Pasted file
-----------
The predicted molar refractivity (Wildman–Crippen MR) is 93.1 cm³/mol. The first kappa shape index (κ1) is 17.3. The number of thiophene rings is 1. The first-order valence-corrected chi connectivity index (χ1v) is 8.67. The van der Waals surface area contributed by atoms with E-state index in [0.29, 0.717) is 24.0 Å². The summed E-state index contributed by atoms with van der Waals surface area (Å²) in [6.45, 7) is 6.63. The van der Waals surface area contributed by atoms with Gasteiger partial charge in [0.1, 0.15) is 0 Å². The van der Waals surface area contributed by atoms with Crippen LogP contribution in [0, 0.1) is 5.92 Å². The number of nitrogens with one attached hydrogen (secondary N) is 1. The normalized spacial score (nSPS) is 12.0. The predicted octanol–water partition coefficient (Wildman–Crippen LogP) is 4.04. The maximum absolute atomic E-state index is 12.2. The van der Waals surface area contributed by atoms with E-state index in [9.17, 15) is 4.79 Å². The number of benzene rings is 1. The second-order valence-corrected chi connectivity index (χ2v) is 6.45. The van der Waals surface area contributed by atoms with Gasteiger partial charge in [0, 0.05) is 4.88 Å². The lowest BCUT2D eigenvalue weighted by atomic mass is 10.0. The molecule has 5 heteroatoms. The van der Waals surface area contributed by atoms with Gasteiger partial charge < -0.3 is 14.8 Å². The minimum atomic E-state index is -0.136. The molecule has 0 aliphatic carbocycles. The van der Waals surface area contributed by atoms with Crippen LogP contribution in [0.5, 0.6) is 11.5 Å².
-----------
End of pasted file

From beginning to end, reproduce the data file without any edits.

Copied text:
The predicted molar refractivity (Wildman–Crippen MR) is 93.1 cm³/mol. The first kappa shape index (κ1) is 17.3. The number of thiophene rings is 1. The first-order valence-corrected chi connectivity index (χ1v) is 8.67. The van der Waals surface area contributed by atoms with E-state index in [0.29, 0.717) is 24.0 Å². The summed E-state index contributed by atoms with van der Waals surface area (Å²) in [6.45, 7) is 6.63. The van der Waals surface area contributed by atoms with Gasteiger partial charge in [0.1, 0.15) is 0 Å². The van der Waals surface area contributed by atoms with Crippen LogP contribution in [0, 0.1) is 5.92 Å². The number of nitrogens with one attached hydrogen (secondary N) is 1. The normalized spacial score (nSPS) is 12.0. The predicted octanol–water partition coefficient (Wildman–Crippen LogP) is 4.04. The maximum absolute atomic E-state index is 12.2. The van der Waals surface area contributed by atoms with E-state index in [9.17, 15) is 4.79 Å². The number of benzene rings is 1. The second-order valence-corrected chi connectivity index (χ2v) is 6.45. The van der Waals surface area contributed by atoms with Gasteiger partial charge in [0, 0.05) is 4.88 Å². The lowest BCUT2D eigenvalue weighted by atomic mass is 10.0. The molecule has 5 heteroatoms. The van der Waals surface area contributed by atoms with Gasteiger partial charge < -0.3 is 14.8 Å². The minimum atomic E-state index is -0.136. The molecule has 0 aliphatic carbocycles. The van der Waals surface area contributed by atoms with Crippen LogP contribution in [0.5, 0.6) is 11.5 Å².